Listed below are political snippets on congressional and gubernatorial races around the country. Enjoy!
The McLaughlin & Associates polling firm returned data that finds former Business Council of Alabama President and CEO Katie Britt pulling to within single-digits of Rep. Mo Brooks (R-Huntsville) for the Republican nomination to succeed retiring Sen. Richard Shelby (R). According to the polling results (12/6-9; 500 AL likely Republican primary voters; live interview), Rep. Brooks holds a 31-26-17% lead over Ms. Britt, a former chief of staff to Sen. Shelby, and business owner and military veteran Mike Durant, respectively. Before November, Rep. Brooks enjoyed leads of greater than 23 points in statewide polling.
In Alabama, winning the Republican nomination will be tantamount to election in November. Only one Democrat has announced, former Brighton Mayor Brandaun Dean who does not factor to be a strong general election candidate. The Alabama primary is May 24th, with a runoff scheduled for June 21st if none of the candidates reach the 50% mark in the first election.
Former Tar Heel State Congressman and current US Senate candidate Mark Walker (R), who did not seek re-election in 2020 because the court-ordered redistricting tore his previous 6th District into several parts making his region unattainable for any Republican, is not yet committing to change races and run in the new 7th Congressional District. Many people on the right, including former President Donald Trump, are reportedly urging Mr. Walker to leave the Senate race and return to the House. The newly created CD-7 in the Greensboro area is winnable for Mr. Walker. So far, the Congressman is staying put.
On the Democratic side, state Sen. Jeff Jackson (D-Charlotte), who had raised more money than any other candidate competing for the party nomination, announced that he is withdrawing his candidacy. The move will allow Democrats to coalesce around former state Supreme Court Chief Justice Cheri Beasley, who is leading in the published nomination election polling. Allowing the party to unite behind one candidate early will certainly help them set the stage for the general election.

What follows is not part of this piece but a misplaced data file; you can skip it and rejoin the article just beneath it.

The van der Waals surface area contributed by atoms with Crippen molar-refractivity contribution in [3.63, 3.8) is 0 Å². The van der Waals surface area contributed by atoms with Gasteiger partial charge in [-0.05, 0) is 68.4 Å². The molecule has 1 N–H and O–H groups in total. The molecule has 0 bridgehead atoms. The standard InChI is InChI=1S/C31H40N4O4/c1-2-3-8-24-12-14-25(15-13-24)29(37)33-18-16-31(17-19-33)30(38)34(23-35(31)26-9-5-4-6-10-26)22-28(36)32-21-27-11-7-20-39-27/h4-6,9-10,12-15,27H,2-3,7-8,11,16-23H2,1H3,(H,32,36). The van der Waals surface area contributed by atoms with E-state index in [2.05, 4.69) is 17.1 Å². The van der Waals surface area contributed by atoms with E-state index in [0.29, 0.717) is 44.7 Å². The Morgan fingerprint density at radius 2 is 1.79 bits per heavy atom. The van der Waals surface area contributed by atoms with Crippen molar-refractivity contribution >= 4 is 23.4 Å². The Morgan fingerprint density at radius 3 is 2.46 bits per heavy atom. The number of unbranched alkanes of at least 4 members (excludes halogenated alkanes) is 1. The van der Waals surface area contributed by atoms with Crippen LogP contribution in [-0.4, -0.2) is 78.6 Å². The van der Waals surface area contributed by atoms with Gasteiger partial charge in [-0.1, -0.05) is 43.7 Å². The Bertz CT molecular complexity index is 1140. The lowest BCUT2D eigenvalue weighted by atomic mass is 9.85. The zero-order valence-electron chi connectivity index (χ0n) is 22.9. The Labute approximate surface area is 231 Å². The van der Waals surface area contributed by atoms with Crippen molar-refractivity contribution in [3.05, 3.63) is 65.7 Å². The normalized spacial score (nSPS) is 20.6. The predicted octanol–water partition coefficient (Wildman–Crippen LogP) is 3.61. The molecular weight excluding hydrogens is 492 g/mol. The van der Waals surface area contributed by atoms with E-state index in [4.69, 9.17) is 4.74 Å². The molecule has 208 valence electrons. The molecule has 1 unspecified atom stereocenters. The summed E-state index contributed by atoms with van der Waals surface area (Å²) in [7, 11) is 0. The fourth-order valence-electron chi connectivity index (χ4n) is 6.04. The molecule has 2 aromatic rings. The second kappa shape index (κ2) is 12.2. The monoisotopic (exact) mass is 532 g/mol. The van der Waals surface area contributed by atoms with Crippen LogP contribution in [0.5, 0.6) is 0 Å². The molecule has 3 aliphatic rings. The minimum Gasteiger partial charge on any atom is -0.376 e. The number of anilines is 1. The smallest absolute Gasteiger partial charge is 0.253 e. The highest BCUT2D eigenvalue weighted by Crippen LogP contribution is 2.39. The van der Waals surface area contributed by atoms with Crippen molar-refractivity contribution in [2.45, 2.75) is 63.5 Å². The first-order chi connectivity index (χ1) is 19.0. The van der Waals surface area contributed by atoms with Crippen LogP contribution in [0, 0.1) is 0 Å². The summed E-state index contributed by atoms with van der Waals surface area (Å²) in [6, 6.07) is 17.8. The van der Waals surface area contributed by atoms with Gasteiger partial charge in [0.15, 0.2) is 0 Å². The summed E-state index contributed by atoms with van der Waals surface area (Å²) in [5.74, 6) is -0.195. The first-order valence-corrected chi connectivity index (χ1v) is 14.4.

Late last week, the state Supreme Court postponed the December 17th candidate filing indefinitely and moved the North Carolina primary from the early March 8th date to May 17th to allow the appointed three-judge panel more time to consider the redistricting litigation pertaining to the newly enacted congressional plan.
A new Tarrance Group poll for potential US Senate candidate Corky Messner, the 2020 Republican Senate nominee, finds that the GOP continues to be competitive against Sen. Maggie Hassan (D) even without Gov. Chris Sununu (R) as the party’s nominee. According to the poll (11/14-17; 500 NH likely 2022 general election voters; live interview), Sen. Hassan would lead Mr. Messner by only a 47-45% margin, only slightly worse than when Gov. Sununu was paired with the incumbent.
The first Pennsylvania Senate poll since television host Dr. Mehmet Oz (R) announced he would run for the open Senate seat has been published. Data for Progress surveyed the state (12/3-5; 581 PA likely voters; online and text) and found Lt. Gov. John Fetterman (D) holding a surprisingly small 44-42% edge over Dr. Oz. This was the only ballot result DfP released and it is unclear if they tested any other candidates. One reason for his strong showing is Dr. Oz spending $3.6 million on a media blitz introducing his Senate campaign.
U.S. House of Representatives
Quelling rumors that she might not seek re-election to the House, Speaker Nancy Pelosi (D-CA) announced that she will again file as a candidate from her San Francisco anchored district. The California filing deadline is March 11th for the June 7th primary election. The Speaker’s seat is not expected to greatly change in redistricting. Her 12th CD, which basically covers most of the city and county of San Francisco, needs to shed only 10,660 people so her district will remain largely in tact for the coming decade. She will be running for a 19th term, and expects another easy run for re-election.
Believing that California Gov. Gavin Newsom (D) will schedule a special election in the Central Valley district from which Rep. Devin Nunes (R-Tulare) will be resigning at the end of the year, two prominent Fresno area Republican office holders, state Sen. Andreas Borgeas (R-Fresno) and Fresno County Supervisor Nathan Magsig (R), both say they will run for the vacant House district.